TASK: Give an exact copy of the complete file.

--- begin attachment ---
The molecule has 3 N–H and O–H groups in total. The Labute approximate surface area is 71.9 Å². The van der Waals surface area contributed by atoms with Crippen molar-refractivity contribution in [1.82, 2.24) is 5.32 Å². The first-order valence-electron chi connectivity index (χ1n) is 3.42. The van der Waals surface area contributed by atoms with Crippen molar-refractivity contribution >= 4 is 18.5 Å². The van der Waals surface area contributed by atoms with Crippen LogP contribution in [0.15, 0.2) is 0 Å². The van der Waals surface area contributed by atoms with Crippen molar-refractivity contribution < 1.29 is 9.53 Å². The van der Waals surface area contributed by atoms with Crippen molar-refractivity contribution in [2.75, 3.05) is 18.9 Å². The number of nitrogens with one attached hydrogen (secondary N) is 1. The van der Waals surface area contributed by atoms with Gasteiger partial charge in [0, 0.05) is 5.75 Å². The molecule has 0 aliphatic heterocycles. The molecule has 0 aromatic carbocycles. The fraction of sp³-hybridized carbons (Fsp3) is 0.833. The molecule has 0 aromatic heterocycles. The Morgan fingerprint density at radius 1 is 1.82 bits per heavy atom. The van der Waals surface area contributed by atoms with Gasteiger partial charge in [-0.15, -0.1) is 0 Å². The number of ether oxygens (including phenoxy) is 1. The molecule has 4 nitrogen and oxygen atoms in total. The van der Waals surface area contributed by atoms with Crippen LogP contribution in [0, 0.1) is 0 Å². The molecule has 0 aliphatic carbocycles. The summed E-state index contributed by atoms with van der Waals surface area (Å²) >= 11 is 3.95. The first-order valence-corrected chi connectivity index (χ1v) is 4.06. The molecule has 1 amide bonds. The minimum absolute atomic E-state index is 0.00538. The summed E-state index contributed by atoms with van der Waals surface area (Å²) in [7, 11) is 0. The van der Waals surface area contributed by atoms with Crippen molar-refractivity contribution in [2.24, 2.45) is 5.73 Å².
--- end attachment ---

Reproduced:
The molecule has 3 N–H and O–H groups in total. The Labute approximate surface area is 71.9 Å². The van der Waals surface area contributed by atoms with Crippen molar-refractivity contribution in [1.82, 2.24) is 5.32 Å². The first-order valence-electron chi connectivity index (χ1n) is 3.42. The van der Waals surface area contributed by atoms with Crippen molar-refractivity contribution >= 4 is 18.5 Å². The van der Waals surface area contributed by atoms with Crippen LogP contribution in [0.15, 0.2) is 0 Å². The van der Waals surface area contributed by atoms with Crippen molar-refractivity contribution < 1.29 is 9.53 Å². The van der Waals surface area contributed by atoms with Crippen molar-refractivity contribution in [2.75, 3.05) is 18.9 Å². The number of nitrogens with one attached hydrogen (secondary N) is 1. The van der Waals surface area contributed by atoms with Gasteiger partial charge in [0, 0.05) is 5.75 Å². The molecule has 0 aliphatic heterocycles. The molecule has 0 aromatic carbocycles. The fraction of sp³-hybridized carbons (Fsp3) is 0.833. The molecule has 0 aromatic heterocycles. The Morgan fingerprint density at radius 1 is 1.82 bits per heavy atom. The van der Waals surface area contributed by atoms with Gasteiger partial charge in [-0.15, -0.1) is 0 Å². The number of ether oxygens (including phenoxy) is 1. The molecule has 4 nitrogen and oxygen atoms in total. The van der Waals surface area contributed by atoms with Crippen LogP contribution in [0, 0.1) is 0 Å². The molecule has 0 aliphatic carbocycles. The summed E-state index contributed by atoms with van der Waals surface area (Å²) >= 11 is 3.95. The first-order valence-corrected chi connectivity index (χ1v) is 4.06. The molecule has 1 amide bonds. The minimum absolute atomic E-state index is 0.00538. The summed E-state index contributed by atoms with van der Waals surface area (Å²) in [7, 11) is 0. The van der Waals surface area contributed by atoms with Crippen molar-refractivity contribution in [2.24, 2.45) is 5.73 Å².